New study reveals the most effective way to forecast volcanic eruptions. An eruption of magma (hot, liquid, and semi-liquid rock), ash, and gases from a volcano occurs when the earth’s crust breaks free or ruptures.
Volcanic hotspots may cause them to form in the midst of plates as well as at the meeting or separation points of tectonic plates. It’s common knowledge that lava and gas are emitted during a volcanic eruption.
Magma that has just erupted is known as a “glowing avalanche” as it slides down the volcano’s flanks. Temperatures as high as 1,200 degrees Fahrenheit may be reached in a few seconds. Ashfall and lahars are two more potential dangers (mud or debris flows).
Volcanoes are known for displacing people and causing food shortages. Magma, or molten rock, rises because it is lighter than the surrounding rock.
However, this magma resides kilometers under the surface in magma chambers. A volcanic eruption is often the result of a magma chamber being overburdened, which causes the magma to push its way to the surface and then explode.
New study reveals the most effective way to forecast volcanic eruptions
A new volcano forecasting model has recently been installed on the Blue Waters and iForge supercomputers in the autumn of 2017 by geology professor Patricia Gregg and her colleagues. During the same time period, a second crew was monitoring the Sierra Negra volcano in Ecuador.
As a result of Gregg’s communication with Dennis Geist of Colgate University, one of the scientists on the Ecuador project, Gregg was able to accurately predict the June 2018 Sierra Negra eruption five months in advance.
The new modeling method was first made on an iMac computer and has been praised for its ability to recreate the Okmok volcanic explosion in Alaska in 2008. To see whether the model’s high-performance computing update worked, Gregg’s team turned to the National Center for Supercomputing Applications and University of Illinois Urbana-Champaign geologists at the National Center for Supercomputing Applications.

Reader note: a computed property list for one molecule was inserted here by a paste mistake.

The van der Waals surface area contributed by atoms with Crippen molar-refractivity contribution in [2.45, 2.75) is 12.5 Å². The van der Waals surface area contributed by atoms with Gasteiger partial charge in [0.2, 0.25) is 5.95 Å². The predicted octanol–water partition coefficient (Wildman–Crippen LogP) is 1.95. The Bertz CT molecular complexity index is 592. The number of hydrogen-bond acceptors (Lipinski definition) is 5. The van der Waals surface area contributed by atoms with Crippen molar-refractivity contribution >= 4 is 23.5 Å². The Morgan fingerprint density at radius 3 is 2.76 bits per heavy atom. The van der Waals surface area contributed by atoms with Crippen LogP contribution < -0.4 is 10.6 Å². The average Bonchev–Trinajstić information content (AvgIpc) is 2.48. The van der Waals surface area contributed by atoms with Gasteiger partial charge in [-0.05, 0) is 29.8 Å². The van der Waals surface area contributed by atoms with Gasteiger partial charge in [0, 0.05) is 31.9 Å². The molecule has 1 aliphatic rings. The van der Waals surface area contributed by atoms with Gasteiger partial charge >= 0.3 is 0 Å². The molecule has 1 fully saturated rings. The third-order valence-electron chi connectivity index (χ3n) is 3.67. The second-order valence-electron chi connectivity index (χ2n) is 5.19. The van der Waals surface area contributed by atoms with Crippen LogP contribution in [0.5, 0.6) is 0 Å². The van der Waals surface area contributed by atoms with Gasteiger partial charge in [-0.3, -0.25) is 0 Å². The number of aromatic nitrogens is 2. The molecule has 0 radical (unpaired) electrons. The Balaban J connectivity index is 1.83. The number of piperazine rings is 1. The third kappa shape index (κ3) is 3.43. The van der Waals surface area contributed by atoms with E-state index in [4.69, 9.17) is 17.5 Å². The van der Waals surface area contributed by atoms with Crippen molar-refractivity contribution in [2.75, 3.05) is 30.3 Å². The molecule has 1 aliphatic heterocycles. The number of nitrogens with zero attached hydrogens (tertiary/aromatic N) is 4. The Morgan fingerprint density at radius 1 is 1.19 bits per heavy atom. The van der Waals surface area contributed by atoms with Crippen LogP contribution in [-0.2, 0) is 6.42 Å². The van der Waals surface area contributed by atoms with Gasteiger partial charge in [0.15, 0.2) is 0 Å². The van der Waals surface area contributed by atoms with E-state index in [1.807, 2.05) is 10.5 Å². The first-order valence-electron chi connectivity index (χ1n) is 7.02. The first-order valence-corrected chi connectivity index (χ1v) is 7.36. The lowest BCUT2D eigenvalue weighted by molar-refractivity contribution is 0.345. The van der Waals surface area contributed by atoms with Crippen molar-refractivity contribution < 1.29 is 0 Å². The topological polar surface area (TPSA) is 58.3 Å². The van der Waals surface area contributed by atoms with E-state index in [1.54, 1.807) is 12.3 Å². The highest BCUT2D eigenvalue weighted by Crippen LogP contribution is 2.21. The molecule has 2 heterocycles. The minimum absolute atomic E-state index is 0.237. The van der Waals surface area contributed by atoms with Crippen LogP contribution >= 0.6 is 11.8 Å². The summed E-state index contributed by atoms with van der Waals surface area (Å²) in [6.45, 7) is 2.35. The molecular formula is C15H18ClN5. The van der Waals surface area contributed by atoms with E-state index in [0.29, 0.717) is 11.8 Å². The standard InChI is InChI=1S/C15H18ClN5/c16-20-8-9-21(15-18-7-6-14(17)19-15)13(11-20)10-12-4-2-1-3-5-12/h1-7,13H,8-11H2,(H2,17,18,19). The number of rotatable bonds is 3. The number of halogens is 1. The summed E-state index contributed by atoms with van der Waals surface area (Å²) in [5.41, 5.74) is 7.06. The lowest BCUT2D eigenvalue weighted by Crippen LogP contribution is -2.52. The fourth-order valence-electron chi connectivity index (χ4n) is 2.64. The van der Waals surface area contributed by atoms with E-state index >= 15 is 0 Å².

According to Gregg, the report’s principal author, “Sierra Negra is a well-behaved volcano.” This means that, prior to eruptions, this volcano has shown all the telltale symptoms of an eruption, such as earth movement, gas release and increased seismic activity.
Because of this, Sierra Negra was a great test subject for our new, better way of doing things. Volcanoes, on the other hand, don’t always follow known patterns, according to experts. Developing quantitative models to better predict eruptions is Gregg and her team’s primary goal.
During the 2017–18 winter break, Gregg and her coworkers used a new supercomputing-powered model. But even though the January 2018 run was meant to be a test, it ended up giving information about Sierra Negra’s eruption cycles and the likelihood and timing of future events, which no one had expected.
A mechanical breakdown and subsequent eruption were predicted by Gregg, who is also an NCSA faculty member, if the rocks containing Sierra Negra’s magma chamber became unstable between June 25 and July 5.
“During a scientific meeting in March of this year, we came to this conclusion. I hadn’t looked at our models since Dennis contacted me on June 26 asking if I wanted to check the date we had predicted. Unfortunately, Sierra Negra erupted exactly one day after our most optimistic estimate of its first mechanical breakdown had been issued. We were shocked.”
But even if it’s an ideal situation, high-performance supercomputing in real research is powerful, according to the study’s authors. Yan Zhan, a former doctoral student at the University of Illinois and co-author of the paper said, “The benefit of this improved model is that it can continuously take in real-time, cross-disciplinary data and quickly analyze it to make a daily prediction.”
To do this, volcano forecasters need a lot of processing power that hasn’t been available to them before. As a result of collaborating with NCSA, Gregg’s team had access to the interdisciplinary expertise they needed to build modeling software of this calibre.
To predict mechanical failure, “we all speak the same language when it comes to numerical multiphysics analysis and high-performance computing needed to forecast mechanical failure,” said Seid Koric, who is the technical assistant director at NCSA and a research professor of mechanical sciences and engineering.
They intend to use Koric’s expertise to integrate AI and machine learning into their forecasting model, so that researchers using normal laptops and desktop computers may take advantage of this computational capacity.
Published in Science Advances, the findings of this research have been made public.
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